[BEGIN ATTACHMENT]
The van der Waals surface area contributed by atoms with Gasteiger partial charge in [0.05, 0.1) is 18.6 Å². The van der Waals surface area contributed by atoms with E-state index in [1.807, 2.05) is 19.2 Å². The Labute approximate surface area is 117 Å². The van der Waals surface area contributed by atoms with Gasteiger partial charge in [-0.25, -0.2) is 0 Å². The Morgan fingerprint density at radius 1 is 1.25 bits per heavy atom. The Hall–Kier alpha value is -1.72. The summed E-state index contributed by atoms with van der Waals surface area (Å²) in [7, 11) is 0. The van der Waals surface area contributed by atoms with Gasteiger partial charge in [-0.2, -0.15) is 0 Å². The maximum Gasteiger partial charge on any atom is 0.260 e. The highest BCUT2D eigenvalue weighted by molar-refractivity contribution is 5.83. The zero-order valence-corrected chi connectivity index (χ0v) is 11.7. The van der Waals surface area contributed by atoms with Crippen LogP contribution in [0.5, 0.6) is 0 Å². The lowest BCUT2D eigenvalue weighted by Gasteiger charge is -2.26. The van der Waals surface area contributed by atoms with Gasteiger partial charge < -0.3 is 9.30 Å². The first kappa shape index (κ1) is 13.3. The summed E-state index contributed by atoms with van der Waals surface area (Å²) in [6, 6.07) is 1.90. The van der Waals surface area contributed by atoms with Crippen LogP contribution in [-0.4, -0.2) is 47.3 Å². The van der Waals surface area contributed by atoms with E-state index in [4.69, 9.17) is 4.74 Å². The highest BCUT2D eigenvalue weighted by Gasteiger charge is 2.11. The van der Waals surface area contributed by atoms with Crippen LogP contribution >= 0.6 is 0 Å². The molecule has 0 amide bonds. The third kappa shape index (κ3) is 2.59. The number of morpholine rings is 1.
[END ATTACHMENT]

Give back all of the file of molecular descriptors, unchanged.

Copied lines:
The van der Waals surface area contributed by atoms with Gasteiger partial charge in [0.05, 0.1) is 18.6 Å². The van der Waals surface area contributed by atoms with E-state index in [1.807, 2.05) is 19.2 Å². The Labute approximate surface area is 117 Å². The van der Waals surface area contributed by atoms with Gasteiger partial charge in [-0.25, -0.2) is 0 Å². The Morgan fingerprint density at radius 1 is 1.25 bits per heavy atom. The Hall–Kier alpha value is -1.72. The summed E-state index contributed by atoms with van der Waals surface area (Å²) in [7, 11) is 0. The van der Waals surface area contributed by atoms with Gasteiger partial charge in [-0.2, -0.15) is 0 Å². The maximum Gasteiger partial charge on any atom is 0.260 e. The highest BCUT2D eigenvalue weighted by molar-refractivity contribution is 5.83. The zero-order valence-corrected chi connectivity index (χ0v) is 11.7. The van der Waals surface area contributed by atoms with Crippen LogP contribution in [0.5, 0.6) is 0 Å². The lowest BCUT2D eigenvalue weighted by Gasteiger charge is -2.26. The van der Waals surface area contributed by atoms with Gasteiger partial charge < -0.3 is 9.30 Å². The first kappa shape index (κ1) is 13.3. The summed E-state index contributed by atoms with van der Waals surface area (Å²) in [6, 6.07) is 1.90. The van der Waals surface area contributed by atoms with Crippen LogP contribution in [-0.4, -0.2) is 47.3 Å². The van der Waals surface area contributed by atoms with E-state index in [4.69, 9.17) is 4.74 Å². The highest BCUT2D eigenvalue weighted by Gasteiger charge is 2.11. The van der Waals surface area contributed by atoms with Crippen LogP contribution >= 0.6 is 0 Å². The molecule has 0 amide bonds. The third kappa shape index (κ3) is 2.59. The number of morpholine rings is 1.